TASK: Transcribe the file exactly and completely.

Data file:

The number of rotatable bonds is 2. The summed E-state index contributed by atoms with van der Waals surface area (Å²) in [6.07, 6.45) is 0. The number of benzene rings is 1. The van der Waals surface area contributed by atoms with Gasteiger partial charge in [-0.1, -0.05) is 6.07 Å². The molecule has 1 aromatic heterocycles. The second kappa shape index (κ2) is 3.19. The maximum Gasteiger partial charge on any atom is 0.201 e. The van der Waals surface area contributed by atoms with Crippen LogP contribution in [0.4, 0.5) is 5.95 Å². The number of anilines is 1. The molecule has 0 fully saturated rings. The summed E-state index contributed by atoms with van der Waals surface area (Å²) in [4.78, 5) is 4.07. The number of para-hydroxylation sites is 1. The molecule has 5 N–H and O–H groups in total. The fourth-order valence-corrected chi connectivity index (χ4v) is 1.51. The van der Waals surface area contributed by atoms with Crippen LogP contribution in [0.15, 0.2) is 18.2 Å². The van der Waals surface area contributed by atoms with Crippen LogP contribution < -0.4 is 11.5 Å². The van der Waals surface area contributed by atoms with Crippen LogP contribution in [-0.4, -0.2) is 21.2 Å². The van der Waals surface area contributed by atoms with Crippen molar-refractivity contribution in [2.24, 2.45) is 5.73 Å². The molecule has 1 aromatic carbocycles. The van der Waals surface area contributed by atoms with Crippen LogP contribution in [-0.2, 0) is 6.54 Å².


The number of rotatable bonds is 2. The summed E-state index contributed by atoms with van der Waals surface area (Å²) in [6.07, 6.45) is 0. The number of benzene rings is 1. The van der Waals surface area contributed by atoms with Gasteiger partial charge in [-0.1, -0.05) is 6.07 Å². The molecule has 1 aromatic heterocycles. The second kappa shape index (κ2) is 3.19. The maximum Gasteiger partial charge on any atom is 0.201 e. The van der Waals surface area contributed by atoms with Crippen LogP contribution in [0.4, 0.5) is 5.95 Å². The number of anilines is 1. The molecule has 0 fully saturated rings. The summed E-state index contributed by atoms with van der Waals surface area (Å²) in [4.78, 5) is 4.07. The number of para-hydroxylation sites is 1. The molecule has 5 N–H and O–H groups in total. The fourth-order valence-corrected chi connectivity index (χ4v) is 1.51. The van der Waals surface area contributed by atoms with Crippen LogP contribution in [0.15, 0.2) is 18.2 Å². The van der Waals surface area contributed by atoms with Crippen LogP contribution < -0.4 is 11.5 Å². The van der Waals surface area contributed by atoms with Crippen LogP contribution in [-0.4, -0.2) is 21.2 Å². The van der Waals surface area contributed by atoms with Crippen molar-refractivity contribution in [2.24, 2.45) is 5.73 Å². The molecule has 1 aromatic carbocycles. The van der Waals surface area contributed by atoms with Crippen LogP contribution in [-0.2, 0) is 6.54 Å².